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Set up Apollo Client in your React app


Hello! This short tutorial gets you up and running with Apollo Client.

For a more complete introduction to the entire Apollo platform, check out Odyssey, Apollo's new learning platform. You can also complete the full-stack tutorial.

Installation

First, let's install the packages we need:

npm install @apollo/client graphql
  • @apollo/client: This single package contains virtually everything you need to set up Apollo Client. It includes the in-memory cache, local state management, error handling, and a React-based view layer.
  • graphql: This package provides logic for parsing GraphQL queries.

If you'd like to walk through this tutorial yourself, we recommend either running a new React project locally with Create React App or creating a new React sandbox on CodeSandbox. For reference, we will be using this CodeSandbox as our GraphQL server for our sample app, which pulls exchange rate data from the Coinbase API. If you'd like to skip ahead and see the app we're about to build, you can view it on CodeSandbox.

Create a client

Now that we have all the dependencies we need, let's initialize an ApolloClient instance. You'll need to provide it the URL of a running GraphQL server, such as this CodeSandbox instance.

In index.js, let's import ApolloClient from @apollo/client and provide our GraphQL server's URL as the uri property of the constructor's configuration object:

index.js
import { ApolloClient, InMemoryCache } from '@apollo/client';

const client = new ApolloClient({
  uri: 'https://48p1r2roz4.sse.codesandbox.io',
  cache: new InMemoryCache()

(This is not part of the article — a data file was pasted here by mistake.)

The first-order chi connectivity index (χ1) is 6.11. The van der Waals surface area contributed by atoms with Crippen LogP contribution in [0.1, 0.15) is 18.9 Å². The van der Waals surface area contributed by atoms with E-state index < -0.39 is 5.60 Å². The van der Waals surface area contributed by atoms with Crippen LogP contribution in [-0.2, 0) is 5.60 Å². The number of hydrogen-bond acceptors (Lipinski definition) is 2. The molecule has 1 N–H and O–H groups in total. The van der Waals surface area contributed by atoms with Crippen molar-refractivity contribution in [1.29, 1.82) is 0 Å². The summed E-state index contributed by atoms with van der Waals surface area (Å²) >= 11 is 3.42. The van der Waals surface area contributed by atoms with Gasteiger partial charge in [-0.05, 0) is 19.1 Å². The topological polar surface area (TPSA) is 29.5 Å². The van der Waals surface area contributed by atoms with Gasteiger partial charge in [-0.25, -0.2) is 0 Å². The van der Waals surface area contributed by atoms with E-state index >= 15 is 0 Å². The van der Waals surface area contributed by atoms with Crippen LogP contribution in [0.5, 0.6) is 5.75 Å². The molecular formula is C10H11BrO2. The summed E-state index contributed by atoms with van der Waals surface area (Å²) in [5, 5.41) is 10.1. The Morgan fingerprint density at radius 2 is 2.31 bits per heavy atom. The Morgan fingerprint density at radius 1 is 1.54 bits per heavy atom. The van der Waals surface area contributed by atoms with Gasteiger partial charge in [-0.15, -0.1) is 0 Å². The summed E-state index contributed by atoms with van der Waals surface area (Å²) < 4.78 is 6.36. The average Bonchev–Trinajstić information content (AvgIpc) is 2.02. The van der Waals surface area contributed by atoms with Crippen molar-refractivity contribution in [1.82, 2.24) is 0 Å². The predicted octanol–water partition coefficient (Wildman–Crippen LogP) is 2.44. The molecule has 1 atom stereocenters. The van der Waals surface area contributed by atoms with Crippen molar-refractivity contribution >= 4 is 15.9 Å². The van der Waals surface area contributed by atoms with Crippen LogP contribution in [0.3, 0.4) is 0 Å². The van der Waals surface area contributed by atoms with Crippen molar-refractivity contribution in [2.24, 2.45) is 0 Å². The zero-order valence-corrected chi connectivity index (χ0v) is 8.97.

});

That's it! Our client is ready to start fetching data. Now, before we start using Apollo Client with React, let's first try sending a query with plain JavaScript.

In the same index.js file, call client.query() with the query string shown below. You'll need to import the gql function to parse the query string into a query document.

index.js
import { gql } from '@apollo/client';

// const client = ...

client
  .query({
    query: gql`
      query GetRates {
        rates(currency: "USD") {
          currency
        }
      }
    `
  })
  .then(result => console.log(result));

Run this code, open your console, and inspect the result object. You should see a data property with rates attached, along with some other properties like loading and networkStatus.

Although executing GraphQL operations like this can be useful, Apollo Client really shines when it's integrated with a view layer like React. You can bind queries to your UI and update it automatically as new data is fetched.

Let's look at how that works!

Connect your client to React

You connect Apollo Client to React with the ApolloProvider component. The ApolloProvider is similar to React's Context.Provider. It wraps your React app and places the client on the context, which enables you to access it from anywhere in your component tree.